1st Edition

From Safety to Safely Principles and Practice of Systemic Management

By Erik Hollnagel Copyright 2025
    192 Pages 30 B/W Illustrations
    by Routledge

    192 Pages 30 B/W Illustrations
    by Routledge

    The conventional interpretation of safety, known as Safety-I, denotes a condition where as little as possible goes wrong, and the focus of practical efforts in management or analysis is on the occurrence of unacceptable outcomes and on how to reduce their number to an acceptable level, ideally zero. The emphasis is therefore on how to manage safety as such, as seen in the ubiquitous safety management systems (SMS). As Professor James Reason astutely points out, this raises the interesting question of how it is possible to learn about something, let alone manage it, if it is studied only in situations in which it is absent? The solution proposed by and described in this book is to stop using safety as a noun, and instead use it as an adverb: safely.

    Now often referred to as Safety-II, this solution is the logical consequence of resilience engineering and will require new methods, several of which already exist and have proved their worth in practice for years. The question ceases being what to manage and becomes how to manage. Managing safety is protective, hence a non-productive cost, which at best avoids a loss. Conversely, managing safely is productive and can generate revenue in addition to preventing or avoiding losses; aviation and mining are prime examples.

    From Safety to Safely provides a practical perspective on managing safely, illustrating a practical form of synesis. It offers a new understanding of safety, combining concerns for productivity and safety rather than juxtaposing them, and shows how to manage complex industrial and social systems in the spirit of Resilience Engineering and Synesis. It is the first book to completely dispense with the loaded term ‘safety’ while offering a practical and viable alternative. Spoiler alert: This book does not mention or analyse any celebrated accidents.

    This book is for all middle and senior managers, board members and independent consultants seeking to ensure safe, revenue-generating operations.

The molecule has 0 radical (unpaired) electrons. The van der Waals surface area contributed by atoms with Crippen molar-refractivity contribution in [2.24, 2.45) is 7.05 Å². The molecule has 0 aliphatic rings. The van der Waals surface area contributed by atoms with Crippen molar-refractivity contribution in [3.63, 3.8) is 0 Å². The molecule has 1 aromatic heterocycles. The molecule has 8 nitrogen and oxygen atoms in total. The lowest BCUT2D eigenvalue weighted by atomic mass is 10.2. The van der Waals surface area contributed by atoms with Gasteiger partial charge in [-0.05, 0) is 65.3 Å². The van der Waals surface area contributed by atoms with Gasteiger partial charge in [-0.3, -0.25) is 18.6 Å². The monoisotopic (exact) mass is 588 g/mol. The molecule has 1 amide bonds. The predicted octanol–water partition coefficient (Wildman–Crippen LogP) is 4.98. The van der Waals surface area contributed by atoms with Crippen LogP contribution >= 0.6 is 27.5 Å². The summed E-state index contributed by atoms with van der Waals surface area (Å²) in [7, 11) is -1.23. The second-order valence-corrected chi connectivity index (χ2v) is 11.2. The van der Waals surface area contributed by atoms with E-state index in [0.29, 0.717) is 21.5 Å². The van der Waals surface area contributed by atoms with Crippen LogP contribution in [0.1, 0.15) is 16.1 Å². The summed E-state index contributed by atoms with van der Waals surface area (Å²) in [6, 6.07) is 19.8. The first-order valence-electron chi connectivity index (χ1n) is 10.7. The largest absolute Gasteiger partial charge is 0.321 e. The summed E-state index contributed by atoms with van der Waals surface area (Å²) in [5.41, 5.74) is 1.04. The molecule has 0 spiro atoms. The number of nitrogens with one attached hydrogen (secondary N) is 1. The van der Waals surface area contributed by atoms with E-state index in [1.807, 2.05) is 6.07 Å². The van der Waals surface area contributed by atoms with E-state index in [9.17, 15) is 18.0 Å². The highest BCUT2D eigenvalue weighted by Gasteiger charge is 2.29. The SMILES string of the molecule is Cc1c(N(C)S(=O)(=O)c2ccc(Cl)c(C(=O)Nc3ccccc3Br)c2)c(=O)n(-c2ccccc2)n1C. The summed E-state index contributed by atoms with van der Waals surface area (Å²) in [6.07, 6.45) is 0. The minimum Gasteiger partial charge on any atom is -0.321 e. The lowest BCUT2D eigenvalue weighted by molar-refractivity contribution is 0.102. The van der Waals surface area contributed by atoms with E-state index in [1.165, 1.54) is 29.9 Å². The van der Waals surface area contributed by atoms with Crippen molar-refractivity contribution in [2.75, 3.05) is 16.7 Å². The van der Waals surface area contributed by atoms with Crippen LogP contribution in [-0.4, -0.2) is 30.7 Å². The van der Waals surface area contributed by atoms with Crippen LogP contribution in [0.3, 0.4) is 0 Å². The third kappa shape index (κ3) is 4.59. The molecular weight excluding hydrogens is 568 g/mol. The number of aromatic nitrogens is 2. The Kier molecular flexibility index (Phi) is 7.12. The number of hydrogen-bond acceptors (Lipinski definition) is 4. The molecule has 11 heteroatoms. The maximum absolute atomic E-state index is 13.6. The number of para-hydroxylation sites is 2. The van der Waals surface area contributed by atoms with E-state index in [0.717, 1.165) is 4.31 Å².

Foreword by Sidney Dekker, Foreword by Prof. Dr. Andrew Sharman, Part I: The Safety Legacy, Part II: The Complexity Conundrum, Part III: The Futility of Accident Investigation, Part IV: Systemic Potenials Management, Part V: Coda: Connecting the Dots

    Biography

    Erik Hollnagel is Scientific Director at the Institute of Resilient Systems+, Seoul, South Korea; Visiting Professorial Fellow, Faculty of Medicine and Health Sciences at Macquarie University, Australia; Visiting Fellow of the Institute for Advanced Study of the Technische Universitat München, Germany; and Professor Emeritus from universities in Sweden, France, and Denmark. His work focuses on unified system change and management. Erik is the author of more than 500 publications including articles from recognized journals, conference papers, and reports as well as 28 books, and is still struggling to make sense of the blooming, buzzing confusion.

    "Even deeply-read safety scholars will profitably immerse themselves in this latest book from Professor Hollnagel. Not just scholarly readers, too. Everyone - researchers, business people, safety practitioners for example - will learn from engaging in this splendid book."

    Professor Jeffrey Braithwaite, Professor and Director, Australian Institute of Health Innovation, Macquarie University, Australia

    "After acronyms and atavism, Erik is now resorting to a clever grammatical twist to inspire the reformation instead. He’s deploying just one letter substitution. And taking us from noun to adverb. From safety to safely. The shift this heralds, however, is not subtle at all. In fact, it’s huge. We’ve been managing safety for its absence. Which, if you think about it (which Erik has done a lot), is not only illogical but profoundly stupid. “Managing the primary process of a system or a company well is after all what provides the basis for productivity and business, regardless of domain and type of activity,” Erik writes. Managing it safely means doing just that, and assuring that you can keep doing it—as long as you learn from what goes well, and why, and then commit to doing ever more of it. Who can disagree with that?"

    Professor Sidney Dekker, Griffith University, Australia

    "This new book is a profound exploration of the prevailing interpretation of safety, taking us on a captivating journey through the foundations and assumptions underpinning our approach. It's a groundbreaking work which prompts us to reconsider the very essence of safety management."

    Professor Dr. Andrew Sharman, Managing Director, RMS Switzerland, Switzerland